MainStreet Macro: The new geography of work ­­­

March 18, 2024 | read time icon 3 min

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Anyone who has ever done any hiring knows it’s not always easy to find the right person for the job. And if you’ve been on the other side of the interview table, you know that finding the right company to work for also can be challenging, even in a good economy.

This matching process between job candidates and hiring managers has changed a lot over the last four years due to the growth of remote-work arrangements. In part two of our series on remote work, economist Issi Romem reveals how hiring practices are shifting the geography of work. 

Leaders are heavily concentrated in large cities

In previous analyses, we showed that the share of direct reports who work at a sizeable distance from their managers has skyrocketed since early 2020. In this study, we turn our attention to U.S. cities and how post-pandemic hiring is creating a web of employee-employer connections that spans regions.

ADP data shows that large, expensive cities have a higher concentration of managers and people in leadership roles than smaller, more affordable cities.

That’s not entirely surprising. Large cities allow decision-makers to benefit from local amenities and they provide proximity to other decision-makers. Corporate decision-makers, elite universities, research facilities, clients, regulators, competitors, and the media all are disproportionately located in large cities.

Remote work has made big cities more management-heavy

The increasing ease with which workers can collaborate at a distance has shifted low-paying work to more affordable communities and concentrated leadership jobs in expensive ones.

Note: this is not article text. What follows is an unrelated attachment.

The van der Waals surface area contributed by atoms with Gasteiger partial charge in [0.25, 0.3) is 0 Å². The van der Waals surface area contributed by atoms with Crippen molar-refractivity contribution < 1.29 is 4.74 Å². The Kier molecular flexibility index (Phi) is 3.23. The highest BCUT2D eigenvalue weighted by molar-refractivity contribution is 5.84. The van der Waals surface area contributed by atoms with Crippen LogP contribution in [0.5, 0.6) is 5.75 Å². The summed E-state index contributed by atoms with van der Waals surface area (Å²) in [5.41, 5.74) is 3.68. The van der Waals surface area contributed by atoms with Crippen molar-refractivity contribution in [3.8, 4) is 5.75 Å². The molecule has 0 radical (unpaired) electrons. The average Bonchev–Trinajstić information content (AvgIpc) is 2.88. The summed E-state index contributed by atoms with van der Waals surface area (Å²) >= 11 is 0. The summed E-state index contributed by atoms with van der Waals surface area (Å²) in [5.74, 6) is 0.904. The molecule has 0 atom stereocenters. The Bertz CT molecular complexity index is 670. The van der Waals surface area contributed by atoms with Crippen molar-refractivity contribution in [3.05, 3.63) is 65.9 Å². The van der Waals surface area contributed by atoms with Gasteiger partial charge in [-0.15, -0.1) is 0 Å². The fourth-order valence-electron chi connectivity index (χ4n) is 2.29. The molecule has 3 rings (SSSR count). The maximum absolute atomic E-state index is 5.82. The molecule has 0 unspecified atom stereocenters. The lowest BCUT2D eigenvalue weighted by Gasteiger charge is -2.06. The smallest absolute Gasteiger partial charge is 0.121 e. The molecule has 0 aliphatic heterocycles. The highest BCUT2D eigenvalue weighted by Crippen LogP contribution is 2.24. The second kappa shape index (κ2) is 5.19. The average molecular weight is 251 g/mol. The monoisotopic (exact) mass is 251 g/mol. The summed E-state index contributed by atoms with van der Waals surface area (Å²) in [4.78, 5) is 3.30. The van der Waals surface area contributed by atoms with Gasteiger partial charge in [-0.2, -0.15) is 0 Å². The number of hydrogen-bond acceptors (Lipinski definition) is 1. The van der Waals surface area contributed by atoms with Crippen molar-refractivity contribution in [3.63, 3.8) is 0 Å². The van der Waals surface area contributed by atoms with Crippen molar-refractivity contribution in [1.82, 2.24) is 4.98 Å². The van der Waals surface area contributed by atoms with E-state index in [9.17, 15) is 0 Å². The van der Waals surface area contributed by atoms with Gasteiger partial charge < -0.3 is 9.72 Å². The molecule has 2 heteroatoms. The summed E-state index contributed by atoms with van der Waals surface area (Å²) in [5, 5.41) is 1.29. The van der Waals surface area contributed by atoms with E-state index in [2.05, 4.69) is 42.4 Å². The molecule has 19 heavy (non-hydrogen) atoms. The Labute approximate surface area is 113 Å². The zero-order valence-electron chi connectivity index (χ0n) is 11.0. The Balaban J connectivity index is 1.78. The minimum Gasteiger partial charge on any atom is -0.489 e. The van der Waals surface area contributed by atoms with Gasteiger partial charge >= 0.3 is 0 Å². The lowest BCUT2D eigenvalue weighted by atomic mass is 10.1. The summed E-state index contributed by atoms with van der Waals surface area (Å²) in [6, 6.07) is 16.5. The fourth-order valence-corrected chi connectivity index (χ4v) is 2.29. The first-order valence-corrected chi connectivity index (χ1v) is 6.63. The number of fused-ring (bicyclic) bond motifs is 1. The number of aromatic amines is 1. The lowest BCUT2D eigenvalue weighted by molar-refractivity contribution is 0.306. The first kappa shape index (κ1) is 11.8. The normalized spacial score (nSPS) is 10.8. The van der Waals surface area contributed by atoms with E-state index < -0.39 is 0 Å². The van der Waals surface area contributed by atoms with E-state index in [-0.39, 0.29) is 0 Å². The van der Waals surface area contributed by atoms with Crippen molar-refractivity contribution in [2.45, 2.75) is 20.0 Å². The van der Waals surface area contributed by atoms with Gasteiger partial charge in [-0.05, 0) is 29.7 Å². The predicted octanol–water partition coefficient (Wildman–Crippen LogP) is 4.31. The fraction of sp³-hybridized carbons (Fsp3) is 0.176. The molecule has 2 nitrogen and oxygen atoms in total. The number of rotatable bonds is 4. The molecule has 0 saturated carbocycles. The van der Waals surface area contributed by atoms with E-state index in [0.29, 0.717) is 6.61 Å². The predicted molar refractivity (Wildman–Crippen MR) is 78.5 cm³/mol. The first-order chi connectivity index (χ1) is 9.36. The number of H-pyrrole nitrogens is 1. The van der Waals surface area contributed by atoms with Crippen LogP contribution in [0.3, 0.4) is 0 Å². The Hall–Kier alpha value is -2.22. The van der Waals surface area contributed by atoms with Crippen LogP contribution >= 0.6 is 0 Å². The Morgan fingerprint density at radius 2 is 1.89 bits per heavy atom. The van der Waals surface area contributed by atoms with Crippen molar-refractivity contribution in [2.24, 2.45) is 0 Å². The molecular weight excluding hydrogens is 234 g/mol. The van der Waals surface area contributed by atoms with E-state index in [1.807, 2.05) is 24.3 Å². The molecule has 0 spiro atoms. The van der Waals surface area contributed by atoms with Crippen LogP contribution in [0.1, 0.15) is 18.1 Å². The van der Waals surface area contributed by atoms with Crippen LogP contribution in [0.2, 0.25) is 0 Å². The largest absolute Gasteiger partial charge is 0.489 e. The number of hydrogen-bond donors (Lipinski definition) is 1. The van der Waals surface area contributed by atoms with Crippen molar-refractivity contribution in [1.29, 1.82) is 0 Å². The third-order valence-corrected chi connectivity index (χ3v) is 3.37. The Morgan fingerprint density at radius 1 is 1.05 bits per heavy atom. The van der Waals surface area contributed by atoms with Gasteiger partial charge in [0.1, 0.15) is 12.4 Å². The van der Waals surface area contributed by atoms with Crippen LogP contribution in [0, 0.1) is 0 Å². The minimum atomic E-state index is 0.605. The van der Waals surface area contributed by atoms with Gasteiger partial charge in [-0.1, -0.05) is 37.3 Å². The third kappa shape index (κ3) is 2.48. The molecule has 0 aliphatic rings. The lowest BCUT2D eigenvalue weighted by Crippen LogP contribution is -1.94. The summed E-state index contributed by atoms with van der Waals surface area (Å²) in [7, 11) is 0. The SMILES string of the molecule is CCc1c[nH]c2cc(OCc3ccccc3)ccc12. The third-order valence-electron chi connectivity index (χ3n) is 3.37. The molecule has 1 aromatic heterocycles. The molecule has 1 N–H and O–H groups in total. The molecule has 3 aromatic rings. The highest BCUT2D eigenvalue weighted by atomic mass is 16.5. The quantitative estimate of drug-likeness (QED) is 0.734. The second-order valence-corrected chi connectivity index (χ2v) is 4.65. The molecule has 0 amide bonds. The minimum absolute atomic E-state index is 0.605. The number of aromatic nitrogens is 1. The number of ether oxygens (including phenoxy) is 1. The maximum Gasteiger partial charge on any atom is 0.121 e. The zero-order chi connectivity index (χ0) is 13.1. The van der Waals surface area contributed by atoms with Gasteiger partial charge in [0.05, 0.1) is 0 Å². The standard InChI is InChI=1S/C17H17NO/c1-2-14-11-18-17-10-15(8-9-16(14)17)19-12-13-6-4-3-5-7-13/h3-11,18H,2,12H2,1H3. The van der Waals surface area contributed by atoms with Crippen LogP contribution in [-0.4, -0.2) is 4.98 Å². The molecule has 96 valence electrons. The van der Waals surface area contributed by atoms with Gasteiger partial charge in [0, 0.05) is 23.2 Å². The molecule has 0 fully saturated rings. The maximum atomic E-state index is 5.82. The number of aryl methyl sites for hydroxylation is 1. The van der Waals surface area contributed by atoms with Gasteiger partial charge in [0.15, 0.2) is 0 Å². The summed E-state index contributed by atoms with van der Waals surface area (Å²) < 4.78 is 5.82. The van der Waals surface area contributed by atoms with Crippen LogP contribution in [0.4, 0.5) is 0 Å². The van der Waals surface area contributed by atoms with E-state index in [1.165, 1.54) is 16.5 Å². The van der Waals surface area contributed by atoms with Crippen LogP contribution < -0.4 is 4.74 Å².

That sorting—which began long before the pandemic—has been enabled by technology and propelled by the yawning housing affordability gap in housing costs between the country’s priciest cities and its less-expensive ones.

Remote work is boosting intercity connectivity

This shifting geographic distribution of workers has led to an explosion of employment relationships that straddle metropolitan lines. In almost every city, a growing share of workers are reporting to managers who are somewhere else.

Likewise, a growing number of managers in almost every city are responsible for workers who do their jobs somewhere else.

And there’s more

A labor pool unbound by location offers employers the potential to lower labor costs and improve the fit between a company and its employees. And there are other important implications as well. To learn more about how remote work is changing the geography of hiring, see Issi’s report on ADPRI’s Data Lab.